I began to begin by making the observation that E.J. Dionne must be in gargantuan denial, behind the eight ball, slow on the uptake; that he's in the grip of whatever condition or cliche has prevented him from accepting -- not embracing, mind you, just accepting -- the brutal reality that the world's oldest, once-stablest democracy now routinely behaves like a prepubescent, incorrigible child.
This morning he asks: "At what point do we decide that a political system has become decadent?" He answers: "The breaking point for me was the Anthony Weiner story." Well, then, that's his breaking point. Who am I to decide for another the proper tolerance level? Thus I cannot in good conscience attest that Dionne is in denial, etc., etc.; I can only swear that his tolerance is made of much sturdier stuff than mine.
My personal breaking point? My answer is regrettably imprecise. Yet, I would imagine some qualified psychiatrist somewhere would encourage at least an attempt in some form of some sort of stream of consciousness. Hidden bugaboos and lurking boogeymen and all that come out in mental abandon, don't you know, or so we're told. So I'll make a brief attempt -- I'll take my psychiatric one-hour allotment -- after first reconceding that there isn't really an "answer" to our decided decadence, since we all have our individual breaking points.
I heard my first unmistakable crack a bit more than 10 years ago, when a colossally corrupt U.S. Supreme Court not only single-handedly determined that the ineffably dimwitted George W. Bush should be president of these United States, but that its reasoning process in arriving at that staggering electoral insult should be forever regarded by future courts as sui generis, since the reasoning process was, like George W. Bush, so ineffably dimwitted. I consoled myself at the time with historical coddling: from county clerkships to the U.S. presidency, the American art of stealing elections has been a long and noble one; and besides, quite often the racketeering thiefs turned out to be not half bad as respectable officeholders.
So even though I had heard a crack -- even though I had, in fact, suffered an undeniable breaking point -- I further consoled myself with the Twainian thought that, like Wagner, perhaps Bush would be better than he sounded. Oh, what a misjudgment, or rather, what a false hope. He was worse, far worse, as in galactically far worse, and behind him he harbored a Congress-full of either likeminded ideological nincompoops or spinelessly loyal oppositionists willing to grant their imprimatur to virtually every imbecilic Bushian impulse.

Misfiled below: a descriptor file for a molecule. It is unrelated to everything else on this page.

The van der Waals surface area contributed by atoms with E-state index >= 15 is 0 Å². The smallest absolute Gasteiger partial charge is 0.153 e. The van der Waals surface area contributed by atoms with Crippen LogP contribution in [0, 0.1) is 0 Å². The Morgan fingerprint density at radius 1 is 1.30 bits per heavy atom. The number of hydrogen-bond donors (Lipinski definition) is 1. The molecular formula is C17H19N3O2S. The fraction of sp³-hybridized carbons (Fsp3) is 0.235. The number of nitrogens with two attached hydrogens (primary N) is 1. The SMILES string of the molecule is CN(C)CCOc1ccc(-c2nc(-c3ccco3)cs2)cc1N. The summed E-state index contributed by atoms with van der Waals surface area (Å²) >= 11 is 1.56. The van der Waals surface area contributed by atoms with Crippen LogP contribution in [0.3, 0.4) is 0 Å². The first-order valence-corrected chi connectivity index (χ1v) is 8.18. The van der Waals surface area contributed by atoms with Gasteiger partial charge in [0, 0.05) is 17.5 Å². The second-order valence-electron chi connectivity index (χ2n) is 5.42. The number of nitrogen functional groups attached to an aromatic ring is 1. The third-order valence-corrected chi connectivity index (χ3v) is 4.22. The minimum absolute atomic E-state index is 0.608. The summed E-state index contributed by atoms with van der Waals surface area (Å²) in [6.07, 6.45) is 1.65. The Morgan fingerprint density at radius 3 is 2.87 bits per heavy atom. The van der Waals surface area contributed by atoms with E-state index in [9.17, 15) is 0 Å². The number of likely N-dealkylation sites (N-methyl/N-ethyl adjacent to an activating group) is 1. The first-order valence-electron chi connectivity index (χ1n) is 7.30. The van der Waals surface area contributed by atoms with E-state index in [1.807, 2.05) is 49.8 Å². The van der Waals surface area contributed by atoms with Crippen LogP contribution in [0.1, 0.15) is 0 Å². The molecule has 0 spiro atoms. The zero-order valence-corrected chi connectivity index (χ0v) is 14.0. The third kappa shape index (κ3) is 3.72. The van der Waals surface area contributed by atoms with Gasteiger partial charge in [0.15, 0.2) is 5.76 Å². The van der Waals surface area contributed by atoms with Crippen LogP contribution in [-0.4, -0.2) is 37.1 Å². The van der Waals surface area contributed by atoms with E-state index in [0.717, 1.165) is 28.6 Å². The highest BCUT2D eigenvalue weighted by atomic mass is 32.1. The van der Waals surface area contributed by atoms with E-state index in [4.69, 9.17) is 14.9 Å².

A plenary listing of our young century's imbecilities conceived and orchestrated by Mr. Bush exceeds my time, my space, my emotional endurance and even our collective knowledge. Historians, for decades to come, will be unfoldingly horrified and appalled at the Bush administration's alternating recklessness and indifference; levels that make James Buchanan, by comparison, look like a Lincoln. From W.'s deliberate reversal of our fiscal health, to invading the wrong country, to Constitutional violations committed with a transcendentally arrogant shrug and a sneer, in general his trangressions against law, both domestic and foreign, as well as against human decency and just plain common sense -- taken together, the Bush-Cheney record of achievement is as degenerately sui generis as was its extralegal conception.
Perhaps worse, we reelected these buffooons, subsequent to appreciating just how immmensely boneheaded and corrupt they were. Added to that additional breaking point of 2004 was our national mini-stroke-slash-nervous breakdown of 2010 and, well, you get the diagnostic picture.
And I'm supposed to be upset by Anthony Weiner's cyberboners? Is Dionne kidding me? But, as both Dionne and I have so graciously conceded, to each his own, and unto each of us comes our own peculiar breaking points.
The one intervening salvation, of course, was our restoration of presidential gracefulness, executive competence and pragmatic reason in 2008. Barack Obama is doing his damnedest to make it all better, to heal the wounds, to correct our course and put the ethical, socioeconomic and loosely philosophical meaning of "super" back into "superpower." If he's unsuccessful -- if the ruggedly ignorant Americanism of tea partyism, Cantorism, McConnellism and Romneyism or T-Pawism proves to be insurmountable -- then that compound noun of once-great distinction will not improbably become a thing of the irretrievable past.
I'm sorry, but I see that my hour is up.